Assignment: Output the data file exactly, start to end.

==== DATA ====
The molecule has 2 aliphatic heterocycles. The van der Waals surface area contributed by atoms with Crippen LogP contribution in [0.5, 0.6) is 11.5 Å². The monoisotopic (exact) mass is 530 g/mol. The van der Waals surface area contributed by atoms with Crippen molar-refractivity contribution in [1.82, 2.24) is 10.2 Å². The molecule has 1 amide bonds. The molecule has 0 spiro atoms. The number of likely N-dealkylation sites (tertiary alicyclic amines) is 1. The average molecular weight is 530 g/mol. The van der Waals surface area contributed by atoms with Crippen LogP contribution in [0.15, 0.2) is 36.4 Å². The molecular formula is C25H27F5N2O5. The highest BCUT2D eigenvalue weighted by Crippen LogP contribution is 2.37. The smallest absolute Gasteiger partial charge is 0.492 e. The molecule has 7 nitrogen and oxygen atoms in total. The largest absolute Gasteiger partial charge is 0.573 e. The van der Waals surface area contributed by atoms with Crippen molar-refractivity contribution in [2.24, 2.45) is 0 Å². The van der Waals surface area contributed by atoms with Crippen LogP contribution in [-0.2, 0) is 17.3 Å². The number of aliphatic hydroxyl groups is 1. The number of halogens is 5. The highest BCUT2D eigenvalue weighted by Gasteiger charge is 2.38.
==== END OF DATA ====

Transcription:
The molecule has 2 aliphatic heterocycles. The van der Waals surface area contributed by atoms with Crippen LogP contribution in [0.5, 0.6) is 11.5 Å². The monoisotopic (exact) mass is 530 g/mol. The van der Waals surface area contributed by atoms with Crippen molar-refractivity contribution in [1.82, 2.24) is 10.2 Å². The molecule has 1 amide bonds. The molecule has 0 spiro atoms. The number of likely N-dealkylation sites (tertiary alicyclic amines) is 1. The average molecular weight is 530 g/mol. The van der Waals surface area contributed by atoms with Crippen LogP contribution in [0.15, 0.2) is 36.4 Å². The molecular formula is C25H27F5N2O5. The highest BCUT2D eigenvalue weighted by Crippen LogP contribution is 2.37. The smallest absolute Gasteiger partial charge is 0.492 e. The molecule has 7 nitrogen and oxygen atoms in total. The largest absolute Gasteiger partial charge is 0.573 e. The van der Waals surface area contributed by atoms with Crippen molar-refractivity contribution in [2.24, 2.45) is 0 Å². The van der Waals surface area contributed by atoms with Crippen LogP contribution in [-0.2, 0) is 17.3 Å². The number of aliphatic hydroxyl groups is 1. The number of halogens is 5. The highest BCUT2D eigenvalue weighted by Gasteiger charge is 2.38.